I also really liked the Cattelan exhibition. I thought it was pretty powerful to walk around and see all these pieces from so many different angles. And it was just a bold thing to do—hang all your artwork out to dry. I love Toilet Paper, [Cattelan’s] magazine, too. Those images—it’s shock after shock as you turn the pages, but in an awesome, twisted, and beautiful way.
You’re known for your photo illustrations—graphic and imaginative scenes that you build in “real life” and then photograph. Can you tell me how you came to that approach?
I think it started when I went to RISD [the Rhode Island School of Design]; the first year, you’re entering all sorts of fine arts classes, but you can’t go into your main field. So I was doing a lot of photography and building things in the wood shop. When I went back into graphic design, I started using a lot of those things in my design work, mainly because I realized it was much more fun to do a variety of things versus just sitting at the computer. I get bored so easily, and the idea of pushing type around on the screen all day doesn’t seem nearly as exciting as trying something out [in the real world] and seeing how that looks. And oftentimes, [that produces] quicker results than trying to make something on the computer. I think people don’t get that—there’s a fear of leaving their comfort zone, among graphic designers, at least. But there are actually more combinations and ways to play in the real world and with your hands, versus on the computer, where you’re limited to the software and the specific tools built into them.
You know, another Guggenheim show that had a big influence on me was Gutai: Splendid Playground. I loved [the idea of trying] a random act of spontaneity and then seeing what happens. Or setting up these defined little experiments, like, “I’ll spend five minutes with my feet and paint and see what happens.” I think that’s a lot of my process and who I am as a designer—just constantly trying to play, really.
How much does collaboration—with Sagmeister or others—shape your work?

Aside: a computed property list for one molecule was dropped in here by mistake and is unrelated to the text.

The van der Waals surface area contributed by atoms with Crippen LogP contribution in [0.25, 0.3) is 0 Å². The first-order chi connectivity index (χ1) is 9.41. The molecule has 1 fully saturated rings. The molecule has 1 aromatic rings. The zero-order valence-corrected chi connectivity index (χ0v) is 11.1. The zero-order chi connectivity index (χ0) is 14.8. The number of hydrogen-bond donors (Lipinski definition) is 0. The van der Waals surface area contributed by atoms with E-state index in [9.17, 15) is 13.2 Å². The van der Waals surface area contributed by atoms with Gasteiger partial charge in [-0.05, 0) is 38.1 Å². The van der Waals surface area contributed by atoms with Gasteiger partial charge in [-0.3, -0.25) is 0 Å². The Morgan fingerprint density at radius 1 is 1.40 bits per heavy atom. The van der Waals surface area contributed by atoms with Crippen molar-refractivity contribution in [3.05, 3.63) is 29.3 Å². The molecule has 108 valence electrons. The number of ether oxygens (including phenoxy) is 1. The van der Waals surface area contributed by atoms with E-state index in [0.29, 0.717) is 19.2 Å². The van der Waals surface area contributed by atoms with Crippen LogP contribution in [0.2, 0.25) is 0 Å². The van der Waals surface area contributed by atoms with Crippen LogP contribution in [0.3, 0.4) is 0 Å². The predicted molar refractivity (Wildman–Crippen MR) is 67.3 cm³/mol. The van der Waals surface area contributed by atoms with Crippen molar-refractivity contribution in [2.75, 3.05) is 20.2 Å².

I do quite often just trust my gut. However, just because I like [something] doesn’t mean everyone else is going to like it, and I do sometimes get stuck. So I find it amazing to work with people whose opinion I trust and who may not have the exact same outlook or style as me. Stefan is definitely someone whose opinion I trust, and I admire his work and the way he thinks, even though the way we think is not always necessarily the same. I think it’s great to have that dialogue and feedback, and someone to sometimes challenge you and make you rethink things.
Do you have any new personal projects in the works? If so, how has “40 Days of Dating” affected the way you’re approaching them?
I think the success of “40 Days” kind of made me lose interest in my other [personal projects], because I realized the power of personal projects being personal: putting in your own personality and making work that’s more emotional. [After] “40 Days,” I’ve come up with a lot of other projects that I want to do in the future that are [more] in line with that.
It was just such a powerful thing that happened with “40 Days,” seeing how graphic design can affect people. I was at a point where I was feeling a little bit down about what design can do, and this project opened my eyes. We got thousands and thousands of messages from people [saying] that it had really made them approach life differently. So, work that makes people think, makes people question how they’re living—that’s the kind of stuff I want to do more of.
You’re currently working on redesigns for two museums. How does design for museums differ from the work you do for other clients?
Museums are an interesting one because it’s this fine line: what’s the museum’s voice, and how do you give them a brand and identity that’s unique and independent without it being something that is going to compete with the art? So, it’s its own unique challenge. And I love challenges.